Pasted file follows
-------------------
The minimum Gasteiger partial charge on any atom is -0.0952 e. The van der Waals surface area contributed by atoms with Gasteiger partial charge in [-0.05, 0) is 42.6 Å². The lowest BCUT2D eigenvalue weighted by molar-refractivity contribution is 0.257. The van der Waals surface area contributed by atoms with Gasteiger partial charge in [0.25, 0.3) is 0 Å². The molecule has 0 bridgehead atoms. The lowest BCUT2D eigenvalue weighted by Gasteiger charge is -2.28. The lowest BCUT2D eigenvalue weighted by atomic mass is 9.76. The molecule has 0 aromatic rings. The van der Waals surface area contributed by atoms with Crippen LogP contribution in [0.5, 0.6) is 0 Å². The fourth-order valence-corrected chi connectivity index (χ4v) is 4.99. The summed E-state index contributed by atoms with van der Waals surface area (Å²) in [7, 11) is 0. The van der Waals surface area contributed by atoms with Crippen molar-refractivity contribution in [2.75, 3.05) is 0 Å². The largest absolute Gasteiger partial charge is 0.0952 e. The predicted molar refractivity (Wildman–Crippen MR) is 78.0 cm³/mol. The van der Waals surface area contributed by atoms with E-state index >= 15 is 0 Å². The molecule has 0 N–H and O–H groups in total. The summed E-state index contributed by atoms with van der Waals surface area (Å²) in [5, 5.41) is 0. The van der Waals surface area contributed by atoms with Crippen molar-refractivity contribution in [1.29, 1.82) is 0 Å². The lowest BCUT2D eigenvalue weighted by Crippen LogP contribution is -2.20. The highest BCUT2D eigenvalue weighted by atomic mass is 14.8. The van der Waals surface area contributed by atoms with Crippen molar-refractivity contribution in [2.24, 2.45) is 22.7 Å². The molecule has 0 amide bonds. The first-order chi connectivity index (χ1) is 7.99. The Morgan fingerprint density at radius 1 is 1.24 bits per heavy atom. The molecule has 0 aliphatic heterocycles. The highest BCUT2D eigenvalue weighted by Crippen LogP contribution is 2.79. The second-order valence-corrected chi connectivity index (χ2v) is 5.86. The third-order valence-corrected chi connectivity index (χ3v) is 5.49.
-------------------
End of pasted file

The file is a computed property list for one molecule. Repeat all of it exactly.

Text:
The minimum Gasteiger partial charge on any atom is -0.0952 e. The van der Waals surface area contributed by atoms with Gasteiger partial charge in [-0.05, 0) is 42.6 Å². The lowest BCUT2D eigenvalue weighted by molar-refractivity contribution is 0.257. The van der Waals surface area contributed by atoms with Gasteiger partial charge in [0.25, 0.3) is 0 Å². The molecule has 0 bridgehead atoms. The lowest BCUT2D eigenvalue weighted by Gasteiger charge is -2.28. The lowest BCUT2D eigenvalue weighted by atomic mass is 9.76. The molecule has 0 aromatic rings. The van der Waals surface area contributed by atoms with Crippen LogP contribution in [0.5, 0.6) is 0 Å². The fourth-order valence-corrected chi connectivity index (χ4v) is 4.99. The summed E-state index contributed by atoms with van der Waals surface area (Å²) in [7, 11) is 0. The van der Waals surface area contributed by atoms with Crippen molar-refractivity contribution in [2.75, 3.05) is 0 Å². The largest absolute Gasteiger partial charge is 0.0952 e. The predicted molar refractivity (Wildman–Crippen MR) is 78.0 cm³/mol. The van der Waals surface area contributed by atoms with E-state index >= 15 is 0 Å². The molecule has 0 N–H and O–H groups in total. The summed E-state index contributed by atoms with van der Waals surface area (Å²) in [5, 5.41) is 0. The van der Waals surface area contributed by atoms with Crippen molar-refractivity contribution in [1.29, 1.82) is 0 Å². The lowest BCUT2D eigenvalue weighted by Crippen LogP contribution is -2.20. The highest BCUT2D eigenvalue weighted by atomic mass is 14.8. The van der Waals surface area contributed by atoms with Crippen molar-refractivity contribution in [2.24, 2.45) is 22.7 Å². The molecule has 0 amide bonds. The first-order chi connectivity index (χ1) is 7.99. The Morgan fingerprint density at radius 1 is 1.24 bits per heavy atom. The molecule has 0 aliphatic heterocycles. The highest BCUT2D eigenvalue weighted by Crippen LogP contribution is 2.79. The second-order valence-corrected chi connectivity index (χ2v) is 5.86. The third-order valence-corrected chi connectivity index (χ3v) is 5.49.